Technology luminaries, analysts, and other experts tend not to be shy about predicting what might be the bust-out developments in their respective fields. CNET News.com reporters asked several sources what they thought would be among the most important innovations in 2008 in their areas of expertise. Some, naturally, referred to their own projects, some to technologies and trends likely to emerge in the marketplace, and trends that have already gathered steam and are likely to grow in prominence. All responded thoughtfully. Here are some of their insights on topics such as automotive technology, broadband services, games, "green" transportation, Internet search, microprocessors, open-source software, photography, privacy and surveillance, security, enterprise software, and wireless technology.
As oil prices climb, automakers have responded to the growing demand for better gas mileage by offering more gas-electric hybrids, diesel-electric hybrids, and clean-diesel versions of existing cars and SUVs for 2008. High-tech, computerized car aids have also trickled down from luxury models to more-affordable vehicles for 2008.
Expect to see more cars equipped with systems that will automatically maneuver the car into a parking space, warn the driver when the vehicle departs from its lane or is in danger of a collision, automatically apply the brakes when the situation demands it, detect blind spots, and regulate the speed of the car to maintain a safe distance from other vehicles (adaptive cruise control). These technologies will become the norm. Bluetooth connectivity and touch screens on the dashboard will come as standard features rather than options, while infotainment and onboard navigation systems will be offered as options for most models.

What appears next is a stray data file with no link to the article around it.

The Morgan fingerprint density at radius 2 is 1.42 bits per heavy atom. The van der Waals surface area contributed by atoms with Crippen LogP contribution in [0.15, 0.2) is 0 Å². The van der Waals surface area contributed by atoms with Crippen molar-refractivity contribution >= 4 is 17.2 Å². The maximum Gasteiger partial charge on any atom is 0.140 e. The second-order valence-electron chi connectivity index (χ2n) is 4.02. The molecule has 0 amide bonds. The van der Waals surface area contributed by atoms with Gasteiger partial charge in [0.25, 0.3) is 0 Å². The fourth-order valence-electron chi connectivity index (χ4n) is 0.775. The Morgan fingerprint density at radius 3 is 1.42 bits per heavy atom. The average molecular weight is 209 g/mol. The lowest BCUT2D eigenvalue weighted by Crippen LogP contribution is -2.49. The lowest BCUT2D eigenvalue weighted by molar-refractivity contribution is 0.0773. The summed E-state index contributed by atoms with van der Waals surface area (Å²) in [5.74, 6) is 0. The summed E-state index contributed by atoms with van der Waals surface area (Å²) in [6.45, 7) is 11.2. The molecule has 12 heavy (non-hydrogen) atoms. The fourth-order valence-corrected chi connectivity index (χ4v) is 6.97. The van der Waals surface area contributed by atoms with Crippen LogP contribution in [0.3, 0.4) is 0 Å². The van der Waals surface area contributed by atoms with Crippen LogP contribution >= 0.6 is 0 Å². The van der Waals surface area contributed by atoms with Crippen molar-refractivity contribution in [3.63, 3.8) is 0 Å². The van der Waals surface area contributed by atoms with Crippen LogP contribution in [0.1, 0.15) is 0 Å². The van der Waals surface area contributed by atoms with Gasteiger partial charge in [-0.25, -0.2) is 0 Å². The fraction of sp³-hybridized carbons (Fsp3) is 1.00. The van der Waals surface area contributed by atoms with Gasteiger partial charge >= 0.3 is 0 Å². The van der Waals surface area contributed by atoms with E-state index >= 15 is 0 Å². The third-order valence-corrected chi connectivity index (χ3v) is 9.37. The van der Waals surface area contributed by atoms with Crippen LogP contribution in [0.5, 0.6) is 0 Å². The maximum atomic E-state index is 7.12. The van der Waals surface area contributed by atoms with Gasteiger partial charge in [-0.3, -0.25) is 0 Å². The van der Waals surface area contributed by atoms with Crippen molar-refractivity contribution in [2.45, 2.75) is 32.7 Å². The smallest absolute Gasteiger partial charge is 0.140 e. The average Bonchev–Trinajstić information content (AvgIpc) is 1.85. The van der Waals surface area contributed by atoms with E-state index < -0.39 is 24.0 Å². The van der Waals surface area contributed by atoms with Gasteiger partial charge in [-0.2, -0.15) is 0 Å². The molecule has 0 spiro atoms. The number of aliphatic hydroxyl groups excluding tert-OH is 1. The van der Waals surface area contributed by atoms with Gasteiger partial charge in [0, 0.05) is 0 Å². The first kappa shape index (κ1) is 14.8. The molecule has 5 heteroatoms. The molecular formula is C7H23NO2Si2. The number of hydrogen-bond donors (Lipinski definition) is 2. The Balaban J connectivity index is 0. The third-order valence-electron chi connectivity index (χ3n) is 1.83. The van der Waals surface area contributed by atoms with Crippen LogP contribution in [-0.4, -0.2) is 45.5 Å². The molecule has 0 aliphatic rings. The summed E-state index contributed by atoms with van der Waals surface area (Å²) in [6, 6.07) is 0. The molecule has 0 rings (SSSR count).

Based on the concept cars displayed at the 2007 auto shows, consumers might eventually see cars that run on compressed hydrogen fuel and electricity; we'll also likely see plug-in gas-electric hybrids, and completely electric plug-in cars that charge from average household outlets. General Motors, for example, promises the all-electric Chevy Volt will be available to consumers by 2010.
While there's plenty of video accessible on the Internet, there isn't much commercial video available online. The dearth of such programming has been cited as one of the reasons products such as Apple TV, which allows you to play Internet video on your big-screen TV, have not really caught on. Internet communications pundit and VoIP industry pioneer Jeff Pulver says he aims to help change that in 2008 by launching an Internet TV service called pulverTV 24/7, which, as Pulver notes on his Web site, will produce its own programming in the spirit of "the early days of broadcast TV from the 1950s." Beyond his own project, Pulver said he expects 2008 to see the emergence of other Internet TV channels and more online delivery of video content from major media companies--plus "the first weekend premiere of major movies both in the movie theaters as well in our broadband home theaters." Next year, he adds, also will be a "breakout" year for Internet-video advertising.